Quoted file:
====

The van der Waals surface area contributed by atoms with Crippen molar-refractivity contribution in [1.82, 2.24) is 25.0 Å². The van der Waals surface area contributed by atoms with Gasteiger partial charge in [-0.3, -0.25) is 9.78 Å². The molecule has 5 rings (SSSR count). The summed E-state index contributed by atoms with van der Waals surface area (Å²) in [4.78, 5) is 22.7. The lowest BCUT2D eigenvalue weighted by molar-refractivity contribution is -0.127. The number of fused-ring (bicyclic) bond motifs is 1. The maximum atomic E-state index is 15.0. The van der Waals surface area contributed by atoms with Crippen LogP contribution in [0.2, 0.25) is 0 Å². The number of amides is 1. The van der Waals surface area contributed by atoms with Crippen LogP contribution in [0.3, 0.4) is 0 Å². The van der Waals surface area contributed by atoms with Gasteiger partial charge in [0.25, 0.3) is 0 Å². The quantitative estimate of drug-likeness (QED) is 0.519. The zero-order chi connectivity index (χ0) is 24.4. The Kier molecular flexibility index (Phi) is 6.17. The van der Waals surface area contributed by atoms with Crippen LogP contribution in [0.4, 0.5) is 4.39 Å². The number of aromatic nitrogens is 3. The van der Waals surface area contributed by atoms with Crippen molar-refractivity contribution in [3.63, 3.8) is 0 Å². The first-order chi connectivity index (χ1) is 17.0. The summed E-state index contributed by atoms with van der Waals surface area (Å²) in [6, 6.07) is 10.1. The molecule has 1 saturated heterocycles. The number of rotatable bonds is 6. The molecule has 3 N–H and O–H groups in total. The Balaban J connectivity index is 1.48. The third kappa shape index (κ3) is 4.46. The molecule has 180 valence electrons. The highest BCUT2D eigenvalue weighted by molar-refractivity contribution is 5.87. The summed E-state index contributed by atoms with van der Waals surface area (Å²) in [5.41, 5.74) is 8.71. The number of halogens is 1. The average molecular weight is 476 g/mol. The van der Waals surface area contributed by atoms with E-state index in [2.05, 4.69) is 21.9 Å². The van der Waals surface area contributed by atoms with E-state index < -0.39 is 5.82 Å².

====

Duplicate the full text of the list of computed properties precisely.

The van der Waals surface area contributed by atoms with Crippen molar-refractivity contribution in [1.82, 2.24) is 25.0 Å². The van der Waals surface area contributed by atoms with Gasteiger partial charge in [-0.3, -0.25) is 9.78 Å². The molecule has 5 rings (SSSR count). The summed E-state index contributed by atoms with van der Waals surface area (Å²) in [4.78, 5) is 22.7. The lowest BCUT2D eigenvalue weighted by molar-refractivity contribution is -0.127. The number of fused-ring (bicyclic) bond motifs is 1. The maximum atomic E-state index is 15.0. The van der Waals surface area contributed by atoms with Crippen LogP contribution in [0.2, 0.25) is 0 Å². The number of amides is 1. The van der Waals surface area contributed by atoms with Crippen LogP contribution in [0.3, 0.4) is 0 Å². The van der Waals surface area contributed by atoms with Gasteiger partial charge in [0.25, 0.3) is 0 Å². The quantitative estimate of drug-likeness (QED) is 0.519. The zero-order chi connectivity index (χ0) is 24.4. The Kier molecular flexibility index (Phi) is 6.17. The van der Waals surface area contributed by atoms with Crippen LogP contribution in [0.4, 0.5) is 4.39 Å². The number of aromatic nitrogens is 3. The van der Waals surface area contributed by atoms with Crippen molar-refractivity contribution in [3.63, 3.8) is 0 Å². The first-order chi connectivity index (χ1) is 17.0. The summed E-state index contributed by atoms with van der Waals surface area (Å²) in [6, 6.07) is 10.1. The molecule has 1 saturated heterocycles. The number of rotatable bonds is 6. The molecule has 3 N–H and O–H groups in total. The Balaban J connectivity index is 1.48. The third kappa shape index (κ3) is 4.46. The molecule has 180 valence electrons. The highest BCUT2D eigenvalue weighted by molar-refractivity contribution is 5.87. The summed E-state index contributed by atoms with van der Waals surface area (Å²) in [5.41, 5.74) is 8.71. The number of halogens is 1. The average molecular weight is 476 g/mol. The van der Waals surface area contributed by atoms with E-state index in [2.05, 4.69) is 21.9 Å². The van der Waals surface area contributed by atoms with E-state index < -0.39 is 5.82 Å².